OK for transitional recognition under the latest RBNZ
update.

Also softer are the transitional arrangements for
existing non-qualifying capital instruments, which will
be de-recognised 20% each year from 1 January 2014
with full de-recognition from 1 January 2018. The original
consultation paper suggested 33% de-recognition each
year from 1 January 2013 and full de-recognition from
1 January 2015.

So what does all this mean? For the instruments identified
above, it appears any buy recommendation (on the basis
that the instruments will be called at first call date) are
overstated. Even the ANZ Upper Tier 2 ANBHA will retain
capital value up to 3 months before its step up/call date
in April 2018, and resetting at swap+200bps for years
April 2013 to April 2018 and represents a reasonable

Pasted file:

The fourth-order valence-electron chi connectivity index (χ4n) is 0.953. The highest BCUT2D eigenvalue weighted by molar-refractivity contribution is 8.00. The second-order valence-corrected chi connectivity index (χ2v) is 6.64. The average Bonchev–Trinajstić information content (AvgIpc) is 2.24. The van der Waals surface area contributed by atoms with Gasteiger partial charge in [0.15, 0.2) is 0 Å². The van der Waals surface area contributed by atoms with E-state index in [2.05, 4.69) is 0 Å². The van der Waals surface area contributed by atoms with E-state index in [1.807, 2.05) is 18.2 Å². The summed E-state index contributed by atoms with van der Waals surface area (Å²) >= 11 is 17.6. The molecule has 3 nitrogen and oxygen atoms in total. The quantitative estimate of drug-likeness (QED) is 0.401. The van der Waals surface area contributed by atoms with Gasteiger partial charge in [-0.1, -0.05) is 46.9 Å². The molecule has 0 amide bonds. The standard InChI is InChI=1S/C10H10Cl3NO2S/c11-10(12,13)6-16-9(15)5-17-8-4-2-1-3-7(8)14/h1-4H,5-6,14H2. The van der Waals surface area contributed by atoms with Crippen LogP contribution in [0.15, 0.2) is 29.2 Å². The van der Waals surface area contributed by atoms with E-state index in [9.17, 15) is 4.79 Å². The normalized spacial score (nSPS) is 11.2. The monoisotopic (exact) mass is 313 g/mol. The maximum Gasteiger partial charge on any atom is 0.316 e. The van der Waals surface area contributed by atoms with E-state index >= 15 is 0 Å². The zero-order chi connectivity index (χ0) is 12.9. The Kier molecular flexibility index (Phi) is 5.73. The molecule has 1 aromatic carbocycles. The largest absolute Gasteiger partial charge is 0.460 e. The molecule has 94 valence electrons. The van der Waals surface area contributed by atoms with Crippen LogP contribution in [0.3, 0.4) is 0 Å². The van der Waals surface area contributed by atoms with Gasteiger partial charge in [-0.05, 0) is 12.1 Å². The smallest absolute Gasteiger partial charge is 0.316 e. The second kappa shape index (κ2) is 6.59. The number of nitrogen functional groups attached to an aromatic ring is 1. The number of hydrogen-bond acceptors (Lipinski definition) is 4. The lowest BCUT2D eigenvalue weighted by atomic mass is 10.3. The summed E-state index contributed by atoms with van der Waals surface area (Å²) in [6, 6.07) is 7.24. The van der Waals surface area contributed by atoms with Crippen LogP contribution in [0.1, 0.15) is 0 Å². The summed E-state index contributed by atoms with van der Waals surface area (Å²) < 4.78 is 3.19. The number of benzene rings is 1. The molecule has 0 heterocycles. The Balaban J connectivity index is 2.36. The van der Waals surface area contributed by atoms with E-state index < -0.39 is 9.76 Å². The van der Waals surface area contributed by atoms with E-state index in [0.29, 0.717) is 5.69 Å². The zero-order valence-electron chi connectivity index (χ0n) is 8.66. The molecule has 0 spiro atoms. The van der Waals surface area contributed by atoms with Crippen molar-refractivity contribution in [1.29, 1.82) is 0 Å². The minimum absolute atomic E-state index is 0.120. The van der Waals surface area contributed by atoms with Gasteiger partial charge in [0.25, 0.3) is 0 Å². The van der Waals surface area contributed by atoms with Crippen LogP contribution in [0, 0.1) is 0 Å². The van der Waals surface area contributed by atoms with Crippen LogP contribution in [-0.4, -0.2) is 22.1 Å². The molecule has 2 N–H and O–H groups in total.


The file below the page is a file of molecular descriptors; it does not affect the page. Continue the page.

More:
funding cost on NZ$835m of stock. The conclusion is that
this instrument is likely to remain in the market.

Our view on Lower Tier 2 instruments remains unchanged
– despite the likelihood of de-recognition under the
updated proposal, and also despite tactical funding
gains, the New Zealand banks have proven willing to call
these instruments.

 
Crewcuts for all
OBR means  ordinary depostors  accounts will receive what  the RBNZ  calls a "haircut" within hours of  a bank declaring insolvency .
Talk about moral hazard ! It's little wonder  the RBNZ only called for submissions from the banks themselves . When finance company depositors received  "haircuts" , directors were jailed . Now western governments  are themselves in strife , the other boot is about to drop .